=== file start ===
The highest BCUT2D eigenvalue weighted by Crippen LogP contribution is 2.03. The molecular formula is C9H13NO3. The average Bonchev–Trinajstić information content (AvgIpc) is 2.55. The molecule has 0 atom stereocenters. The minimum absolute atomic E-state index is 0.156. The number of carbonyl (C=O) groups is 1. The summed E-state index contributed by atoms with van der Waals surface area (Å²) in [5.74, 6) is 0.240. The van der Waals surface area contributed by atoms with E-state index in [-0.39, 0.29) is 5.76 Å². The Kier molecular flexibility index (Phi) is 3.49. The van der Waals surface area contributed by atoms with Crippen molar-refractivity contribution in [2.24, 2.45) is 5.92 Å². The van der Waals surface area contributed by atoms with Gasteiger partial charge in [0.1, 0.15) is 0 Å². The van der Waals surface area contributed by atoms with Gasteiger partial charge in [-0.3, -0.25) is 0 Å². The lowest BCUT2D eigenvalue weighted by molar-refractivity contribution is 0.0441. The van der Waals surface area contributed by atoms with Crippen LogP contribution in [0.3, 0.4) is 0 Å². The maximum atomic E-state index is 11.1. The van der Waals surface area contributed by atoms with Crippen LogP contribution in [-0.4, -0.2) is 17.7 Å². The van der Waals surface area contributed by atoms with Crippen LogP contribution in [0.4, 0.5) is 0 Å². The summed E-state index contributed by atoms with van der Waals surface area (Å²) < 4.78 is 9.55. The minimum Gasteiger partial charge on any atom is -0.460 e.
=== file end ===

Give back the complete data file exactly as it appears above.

The highest BCUT2D eigenvalue weighted by Crippen LogP contribution is 2.03. The molecular formula is C9H13NO3. The average Bonchev–Trinajstić information content (AvgIpc) is 2.55. The molecule has 0 atom stereocenters. The minimum absolute atomic E-state index is 0.156. The number of carbonyl (C=O) groups is 1. The summed E-state index contributed by atoms with van der Waals surface area (Å²) in [5.74, 6) is 0.240. The van der Waals surface area contributed by atoms with E-state index in [-0.39, 0.29) is 5.76 Å². The Kier molecular flexibility index (Phi) is 3.49. The van der Waals surface area contributed by atoms with Crippen molar-refractivity contribution in [2.24, 2.45) is 5.92 Å². The van der Waals surface area contributed by atoms with Gasteiger partial charge in [0.1, 0.15) is 0 Å². The van der Waals surface area contributed by atoms with Gasteiger partial charge in [-0.3, -0.25) is 0 Å². The lowest BCUT2D eigenvalue weighted by molar-refractivity contribution is 0.0441. The van der Waals surface area contributed by atoms with Crippen LogP contribution in [0.3, 0.4) is 0 Å². The maximum atomic E-state index is 11.1. The van der Waals surface area contributed by atoms with Crippen LogP contribution in [-0.4, -0.2) is 17.7 Å². The van der Waals surface area contributed by atoms with Crippen LogP contribution in [0.4, 0.5) is 0 Å². The summed E-state index contributed by atoms with van der Waals surface area (Å²) < 4.78 is 9.55. The minimum Gasteiger partial charge on any atom is -0.460 e.